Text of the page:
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From aristocratic families to corporate tycoons: Modernity’s fantasies of perpetuity

Apr 29 2022

“All happy families resemble one another, but each unhappy family is unhappy in its own way.” Leo Tolstoy’s clever opening of Anna Karenina implies a shared understanding of what a family is, as if this concept were set in stone and immutable across time, space and cultures. 

The new book The Dynastic Imagination (2021) by Adrian Daub, professor of comparative literature and German studies and director of the Clayman Institute, offers a gateway for considering families and their representations in 19thcentury European discourses. Or to put it in Daub’s words, as he recently presented the work as part of the Celebrating Clayman Institute Authors series, the book is “an intellectual history of the family that is ultimately about how thinking about the family in the 19th century ended up being not very much about the family at all.”

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This topic may well sound removed from us, inhabitants of the 21st century, and from our daily experience. And yet, as Lauren Stone, assistant professor of German studies at the University of Colorado Boulder, pointed out in her response to the presentation, this book is very much relevant in a time in which gender and family studies are at the center of societal conversations and more specifically in college education. As anthropology has shown since it origins as a discipline, kinship is not only the basis of culture itself, but it plays a dual role as well: while it shapes society’s very structure, it also provides a space for transformation and renegotiation of society’s values. 

Even more to the point, in the last decades, both cognitive and literary studies have revealed how much our own thought processes are influenced and predetermined by given principles in close connection with family and kinship metaphors. Think of the ways in which children apprehend and organize the world surrounding them by associating elements and subjects in accordance with familial structures. This extends as well to adults, who also tend to think metaphorically of situations and objects in terms of kinship relations. [See for instance studies such as “Family Metaphors and Moral Intuitions”, or “The Metaphor of Family about Dying and Death”.]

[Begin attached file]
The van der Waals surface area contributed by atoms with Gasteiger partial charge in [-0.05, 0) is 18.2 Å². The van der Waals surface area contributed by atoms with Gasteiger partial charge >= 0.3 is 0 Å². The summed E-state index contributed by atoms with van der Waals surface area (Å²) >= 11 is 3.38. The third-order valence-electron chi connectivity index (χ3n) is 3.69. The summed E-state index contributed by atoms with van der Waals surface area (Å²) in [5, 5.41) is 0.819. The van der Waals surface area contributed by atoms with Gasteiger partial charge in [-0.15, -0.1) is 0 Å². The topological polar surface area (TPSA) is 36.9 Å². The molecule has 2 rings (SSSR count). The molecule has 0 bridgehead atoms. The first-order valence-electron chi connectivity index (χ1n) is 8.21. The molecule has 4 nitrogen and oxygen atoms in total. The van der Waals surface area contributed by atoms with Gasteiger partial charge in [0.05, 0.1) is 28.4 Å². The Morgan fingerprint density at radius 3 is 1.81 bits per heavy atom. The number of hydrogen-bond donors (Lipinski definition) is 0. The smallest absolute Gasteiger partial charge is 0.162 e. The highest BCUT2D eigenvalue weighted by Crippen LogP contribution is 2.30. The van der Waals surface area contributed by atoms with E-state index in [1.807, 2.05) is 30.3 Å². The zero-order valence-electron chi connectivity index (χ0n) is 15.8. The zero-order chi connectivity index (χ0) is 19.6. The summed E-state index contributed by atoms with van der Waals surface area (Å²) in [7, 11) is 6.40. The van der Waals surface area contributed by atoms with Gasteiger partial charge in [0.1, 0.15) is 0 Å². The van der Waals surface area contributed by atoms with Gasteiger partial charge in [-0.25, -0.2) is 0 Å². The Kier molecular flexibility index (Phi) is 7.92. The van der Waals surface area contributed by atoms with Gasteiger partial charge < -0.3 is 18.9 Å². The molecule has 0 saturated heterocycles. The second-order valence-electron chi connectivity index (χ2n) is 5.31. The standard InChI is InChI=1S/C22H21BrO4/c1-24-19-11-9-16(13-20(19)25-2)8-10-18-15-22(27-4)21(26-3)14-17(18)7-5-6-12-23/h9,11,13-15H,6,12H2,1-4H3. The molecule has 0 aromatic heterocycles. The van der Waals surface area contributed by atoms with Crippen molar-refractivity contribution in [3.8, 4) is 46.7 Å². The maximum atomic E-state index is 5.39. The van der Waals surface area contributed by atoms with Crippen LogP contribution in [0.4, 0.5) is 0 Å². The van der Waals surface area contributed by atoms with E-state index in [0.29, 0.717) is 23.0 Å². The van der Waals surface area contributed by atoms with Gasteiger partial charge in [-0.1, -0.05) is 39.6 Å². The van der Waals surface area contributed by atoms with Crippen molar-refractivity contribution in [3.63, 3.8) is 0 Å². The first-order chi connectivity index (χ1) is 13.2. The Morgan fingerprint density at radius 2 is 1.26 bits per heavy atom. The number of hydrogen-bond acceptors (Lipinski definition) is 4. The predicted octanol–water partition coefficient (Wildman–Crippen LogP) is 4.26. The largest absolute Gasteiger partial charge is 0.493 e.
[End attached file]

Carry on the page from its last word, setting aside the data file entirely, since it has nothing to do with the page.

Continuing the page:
Today, as the term “family” has become a fluid one, extended to welcome monoparental, same-sex, recomposed, childless families and so on, inquiring and identifying ways to think about shifts in family structures and in discourses pertaining to them has never been more relevant. 

Did the 20th century in general bring an end to the dynastic imagination? Daub writes that “What makes us moderns is that we lack the sort of dynastic imagination […] to imagine an endless series of successors going down through the millennia.” 

Daub’s book identifies a pivotal moment in early 19th century German discourses, when the nuclear family is opposed to the dynastic family, a divergence which pushed thinkers and writers to negotiate their ideas and values in the backdrop of dynastic fantasies. Daub takes up Hegel’s distinction, offered in his Elements of the Philosophy of Right (1820), between the nuclear family, based on feeling and emotion, and the dynasty, based on abstract loyalties and consanguinity. The spreading of the nuclear family as a concept (more than as a reality) fomented all sorts of anxieties in individuals, who would ask themselves, in Ruth Perry’s words, “To whom did one belong - to one’s family of origin or one’s conjugal or contractual family? To whom did one owe allegiance? Who had claims on one’s love and obedience? With whom should one share one’s resources?”  (Novel Relations ).